How to Use The Keyword Research Tab to Plan Your Content

Now, let’s jump into basic keyword research strategies and how to use the keyword research template included in the free template.

In the final tab of the spreadsheet, you’ll find the keyword planner tool. It includes the following columns:

  • Keyword
  • Keyword Difficulty
  • Search Volume
  • Parent Topic
  • Current Ranking
  • Target Page URL



As I mentioned above, I use either SEMrush or Ahrefs for keyword research. I’ll typically start with looking at competitor sites or other blogs in the same niche to get started with keyword ideas. Alternatively, if I know topics that I’d like to start with, I’ll use the keyword explorer tool to see what other terms are recommended under that topic.

If you’re new to blogging and just getting started with keyword research, download Keywords Everywhere Chrome Extension. They have a free version that will show your search volume and related keywords right in Google as you research your topics. I love how it seamlessly works into my workflow.

What is a high potential keyword? 

The purpose of keyword research is to determine what keywords have the most traffic potential for your site and to understand alternative keywords or searches. For example, “slow cooker” and “crock pot” are used interchangeably. If I was food blogger, I’d want to consider which keyword is more frequently used to decide how to name my new recipe.

You should look at 3 metrics in deciding a high potential keyword:

  1. Search Volume (How many people search this every month?)
  2. Keyword Difficulty or Average CPC (Is this a competitive keyword? SEO tools will give you a keyword difficulty score. However, if you don’t have a subscription to an SEO tool, you can also use Google’s Free Keyword Planner to understand how competitive this keyword is for paid search. If it’s competitive for Google Ads, its likely very competitive for organic too.)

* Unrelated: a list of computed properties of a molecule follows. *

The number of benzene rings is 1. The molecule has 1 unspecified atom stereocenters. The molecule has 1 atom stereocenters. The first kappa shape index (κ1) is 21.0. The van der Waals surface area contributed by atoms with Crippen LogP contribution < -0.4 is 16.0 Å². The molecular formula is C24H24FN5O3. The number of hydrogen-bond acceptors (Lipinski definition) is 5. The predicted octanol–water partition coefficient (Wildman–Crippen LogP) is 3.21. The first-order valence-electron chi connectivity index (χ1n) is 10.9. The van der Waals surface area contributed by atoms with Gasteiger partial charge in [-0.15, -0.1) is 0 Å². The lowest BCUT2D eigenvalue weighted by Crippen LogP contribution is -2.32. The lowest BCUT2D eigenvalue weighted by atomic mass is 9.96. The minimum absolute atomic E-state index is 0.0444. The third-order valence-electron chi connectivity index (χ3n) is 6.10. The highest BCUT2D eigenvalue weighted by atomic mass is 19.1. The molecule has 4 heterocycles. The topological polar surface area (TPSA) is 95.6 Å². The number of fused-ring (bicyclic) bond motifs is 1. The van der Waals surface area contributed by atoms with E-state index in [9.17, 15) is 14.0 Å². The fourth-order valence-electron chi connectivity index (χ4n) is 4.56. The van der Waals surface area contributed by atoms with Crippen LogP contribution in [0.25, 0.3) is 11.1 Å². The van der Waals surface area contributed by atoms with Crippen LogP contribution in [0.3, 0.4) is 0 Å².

3. Current Ranking (Are you already ranking in Google for this keyword? It is much easier to move from the 30th position in Google to the 3rd position, then to jump to page #1 from nothing. If you have a post on “keyword research for beginners” that also ranks very low for “SEO for newbies”, you may consider writing an “SEO for Newbies” post! Google already thinks you’re an authority in the space. Expanding further on that topic in a dedicated blog post is a great way to get an “easy” SEO win.) 

The keyword research tab has conditional formatting applied so that if a keyword has low competition (less than a score of 25) and high search volume (more than 500), it is highlighted green. The more green you see, the better potential for that keyword! You can change these qualifications a accordingly. If you have an established blog, 500 search volume might not be high enough and you’d rather go for bigger topics, even if it means more competition.

On the other hand, if you have a brand new blog, it’s going to be difficult to rank highly competitive keywords. You may want to start with blog posts with only a minimum of 100 searches per month, but difficulty less than 15.

Remember: Search volume of 100 might seem really low… but that is only for a single search. It will likely be higher and you’re post will also rank for other long-tail alternatives or variations. Use search volume as a comparative metric, not necessarily an accurate reflection of the potential traffic you could receive… your potential traffic is almost always higher. 

Enjoy this content calendar template and keyword research Google Sheet! I hope it helps you create a system for your blog. If you have any questions, don’t hesitate to email me at hello (at)